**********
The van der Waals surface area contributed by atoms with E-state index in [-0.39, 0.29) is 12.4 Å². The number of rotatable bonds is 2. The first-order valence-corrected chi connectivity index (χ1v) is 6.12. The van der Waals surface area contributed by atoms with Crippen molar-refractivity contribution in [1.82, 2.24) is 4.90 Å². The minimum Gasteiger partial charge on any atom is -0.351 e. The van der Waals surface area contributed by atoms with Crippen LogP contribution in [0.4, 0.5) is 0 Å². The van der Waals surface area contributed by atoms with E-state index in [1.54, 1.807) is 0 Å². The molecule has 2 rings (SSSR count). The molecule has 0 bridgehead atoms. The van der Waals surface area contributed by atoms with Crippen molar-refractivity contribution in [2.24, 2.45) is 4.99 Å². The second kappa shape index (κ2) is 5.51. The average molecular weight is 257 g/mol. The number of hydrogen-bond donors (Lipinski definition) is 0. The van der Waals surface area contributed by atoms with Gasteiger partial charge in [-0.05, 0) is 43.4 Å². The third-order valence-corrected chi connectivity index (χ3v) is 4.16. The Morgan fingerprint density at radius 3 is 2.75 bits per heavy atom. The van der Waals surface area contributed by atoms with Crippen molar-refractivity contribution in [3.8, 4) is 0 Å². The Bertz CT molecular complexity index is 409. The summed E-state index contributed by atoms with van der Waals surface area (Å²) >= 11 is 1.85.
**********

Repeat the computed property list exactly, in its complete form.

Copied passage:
The van der Waals surface area contributed by atoms with E-state index in [-0.39, 0.29) is 12.4 Å². The number of rotatable bonds is 2. The first-order valence-corrected chi connectivity index (χ1v) is 6.12. The van der Waals surface area contributed by atoms with Crippen molar-refractivity contribution in [1.82, 2.24) is 4.90 Å². The minimum Gasteiger partial charge on any atom is -0.351 e. The van der Waals surface area contributed by atoms with Crippen LogP contribution in [0.4, 0.5) is 0 Å². The van der Waals surface area contributed by atoms with E-state index in [1.54, 1.807) is 0 Å². The molecule has 2 rings (SSSR count). The molecule has 0 bridgehead atoms. The van der Waals surface area contributed by atoms with Crippen molar-refractivity contribution in [2.24, 2.45) is 4.99 Å². The second kappa shape index (κ2) is 5.51. The average molecular weight is 257 g/mol. The number of hydrogen-bond donors (Lipinski definition) is 0. The van der Waals surface area contributed by atoms with Gasteiger partial charge in [-0.05, 0) is 43.4 Å². The third-order valence-corrected chi connectivity index (χ3v) is 4.16. The Morgan fingerprint density at radius 3 is 2.75 bits per heavy atom. The van der Waals surface area contributed by atoms with Crippen molar-refractivity contribution in [3.8, 4) is 0 Å². The Bertz CT molecular complexity index is 409. The summed E-state index contributed by atoms with van der Waals surface area (Å²) >= 11 is 1.85.